Is there a future for community energy groups?

Last night myself and fellow MHSG member Norman Beddington attended a meeting of London’s Community Energy groups.

Representatives from 20 community groups from across London gathered to discuss prospects for the future of community energy at a time of unprecedented retreat in ambition on renewable energy and energy efficiency by central government. The packed meeting at City Hall was chaired by Fiona Booth who leads the Department of Energy and Climate Change’s community energy team.

Lord Greg Barker, previously a Conservative minister at DECC was the keynote speaker. In a week when a leaked letter from DECC Secretary of State Amber Rudd revealed we are significantly off course from binding EU targets for renewable energy production, I was looking forward to hearing what Lord Barker had to say.

The meeting opened with a welcome from Patrick Freehily from the GLA. Patrick reminded us of the London Plan commitment to reduce carbon emissions in the capital by 60% by 2025. The London Plan drawn up in 2010 set out a target for decentralised energy to make up 25% of London’s energy by 2025. We seem to be some way from this target, with estimated decentralised energy (including district heat networks and solar power) currently making up just 5 percent of London’s energy.

Lord Barker now chairs the London Sustainable Development Commission (LSDC). He started his presentation setting out the three areas of focus for LSDC – green innovation – “clean-tech”, the circular economy (re-use of materials) and energy use in the capital. He acknowledged that proposed feed-in-tariff reductions were too harsh, and that if he were still minister he would have made more gradual reductions. However he said that it was time for community energy groups to press the ‘refresh’ button. We need to look at new sources of funding, working more closely with the private sector and new business models. In his words “gone are the days when a few volunteers met in a cold church hall – you need to professionalise”.

I have to say that the audience was not impressed – Lord Barker was telling us to turn to private investors at a time of unparalleled nervousness about energy investment due to current government policy changes. It is difficult to see how any private sector firm is going to be interested in any London renewable energy scheme if feed in tariffs are reduced by 87%.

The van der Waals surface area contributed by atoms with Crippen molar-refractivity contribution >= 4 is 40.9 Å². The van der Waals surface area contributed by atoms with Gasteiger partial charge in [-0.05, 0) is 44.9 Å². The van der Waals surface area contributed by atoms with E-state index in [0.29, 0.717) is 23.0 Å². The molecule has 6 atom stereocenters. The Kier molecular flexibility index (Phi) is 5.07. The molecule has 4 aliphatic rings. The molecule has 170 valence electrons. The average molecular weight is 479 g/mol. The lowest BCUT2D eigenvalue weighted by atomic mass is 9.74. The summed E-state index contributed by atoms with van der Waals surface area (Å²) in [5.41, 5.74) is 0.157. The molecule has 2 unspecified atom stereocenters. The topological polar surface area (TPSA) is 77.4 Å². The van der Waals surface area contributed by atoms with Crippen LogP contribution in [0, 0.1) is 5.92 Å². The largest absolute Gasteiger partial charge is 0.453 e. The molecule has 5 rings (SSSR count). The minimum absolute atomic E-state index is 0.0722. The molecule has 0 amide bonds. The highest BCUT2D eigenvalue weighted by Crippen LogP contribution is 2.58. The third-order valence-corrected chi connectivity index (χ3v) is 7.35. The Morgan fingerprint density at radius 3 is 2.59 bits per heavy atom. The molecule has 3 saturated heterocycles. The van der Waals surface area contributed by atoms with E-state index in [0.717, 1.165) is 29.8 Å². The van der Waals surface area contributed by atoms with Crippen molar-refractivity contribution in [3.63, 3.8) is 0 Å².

He did talk about the opportunities in the community renewables sector, specifically selling to energy users directly without going through one of the utility companies and also the opportunities offered by developments in batteries and energy storage. There is certainly potential here, but the government will need to act to facilitate ‘micro-grids’ and ‘private wires’ – the current arrangements certainly don’t make this easy.

At the end of his address, I asked him what the plans were for improving home energy efficiency in the light of the Green Deal’s demise. He gave no clear answer other than saying, sensibly, that he thought that there was a clear role for local authorities and local communities in delivering energy efficiency. This is concerning, given the leakiness of the older London property stock, and the fact that so many fall into the “hard-to-treat” category.

Following Lord Barker, several of the community groups presented their projects. It was inspiring stuff – certainly many hundreds of hours spent in those cold church halls delivering really successful projects. If Feed in Tariffs are slashed, as seems likely, groups will looks to other projects e.g raising funding for big LED light upgrades.

At the end of the meeting, community groups agreed that working together is essential and we will be collectively lobbying the mayoral candidates to deliver on the London plan for decentralised energy. I left the meeting feeling that, despite all of the obstacles being put in its way, community energy in London is here to stay.

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